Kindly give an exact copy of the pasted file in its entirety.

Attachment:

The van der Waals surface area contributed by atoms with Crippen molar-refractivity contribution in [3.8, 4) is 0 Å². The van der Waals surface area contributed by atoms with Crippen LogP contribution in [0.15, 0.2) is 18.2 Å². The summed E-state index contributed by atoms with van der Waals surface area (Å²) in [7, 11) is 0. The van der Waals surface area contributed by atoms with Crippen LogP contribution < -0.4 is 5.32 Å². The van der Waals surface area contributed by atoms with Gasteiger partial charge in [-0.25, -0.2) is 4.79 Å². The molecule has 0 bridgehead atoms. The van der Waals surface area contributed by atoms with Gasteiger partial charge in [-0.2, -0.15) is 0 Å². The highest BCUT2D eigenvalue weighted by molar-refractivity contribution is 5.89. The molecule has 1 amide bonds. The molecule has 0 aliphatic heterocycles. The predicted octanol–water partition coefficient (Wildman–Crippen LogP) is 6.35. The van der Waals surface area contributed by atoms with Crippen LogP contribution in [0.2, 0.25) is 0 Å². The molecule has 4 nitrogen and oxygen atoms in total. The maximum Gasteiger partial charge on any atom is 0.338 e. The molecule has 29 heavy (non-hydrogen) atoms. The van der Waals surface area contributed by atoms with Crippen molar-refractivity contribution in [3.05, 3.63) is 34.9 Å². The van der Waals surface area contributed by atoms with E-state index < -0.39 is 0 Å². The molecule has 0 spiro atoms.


The van der Waals surface area contributed by atoms with Crippen molar-refractivity contribution in [3.8, 4) is 0 Å². The van der Waals surface area contributed by atoms with Crippen LogP contribution in [0.15, 0.2) is 18.2 Å². The summed E-state index contributed by atoms with van der Waals surface area (Å²) in [7, 11) is 0. The van der Waals surface area contributed by atoms with Crippen LogP contribution < -0.4 is 5.32 Å². The van der Waals surface area contributed by atoms with Gasteiger partial charge in [-0.25, -0.2) is 4.79 Å². The molecule has 0 bridgehead atoms. The van der Waals surface area contributed by atoms with Gasteiger partial charge in [-0.2, -0.15) is 0 Å². The highest BCUT2D eigenvalue weighted by molar-refractivity contribution is 5.89. The molecule has 1 amide bonds. The molecule has 0 aliphatic heterocycles. The predicted octanol–water partition coefficient (Wildman–Crippen LogP) is 6.35. The van der Waals surface area contributed by atoms with Crippen LogP contribution in [0.2, 0.25) is 0 Å². The molecule has 4 nitrogen and oxygen atoms in total. The maximum Gasteiger partial charge on any atom is 0.338 e. The molecule has 29 heavy (non-hydrogen) atoms. The van der Waals surface area contributed by atoms with Crippen molar-refractivity contribution in [3.05, 3.63) is 34.9 Å². The van der Waals surface area contributed by atoms with E-state index < -0.39 is 0 Å². The molecule has 0 spiro atoms.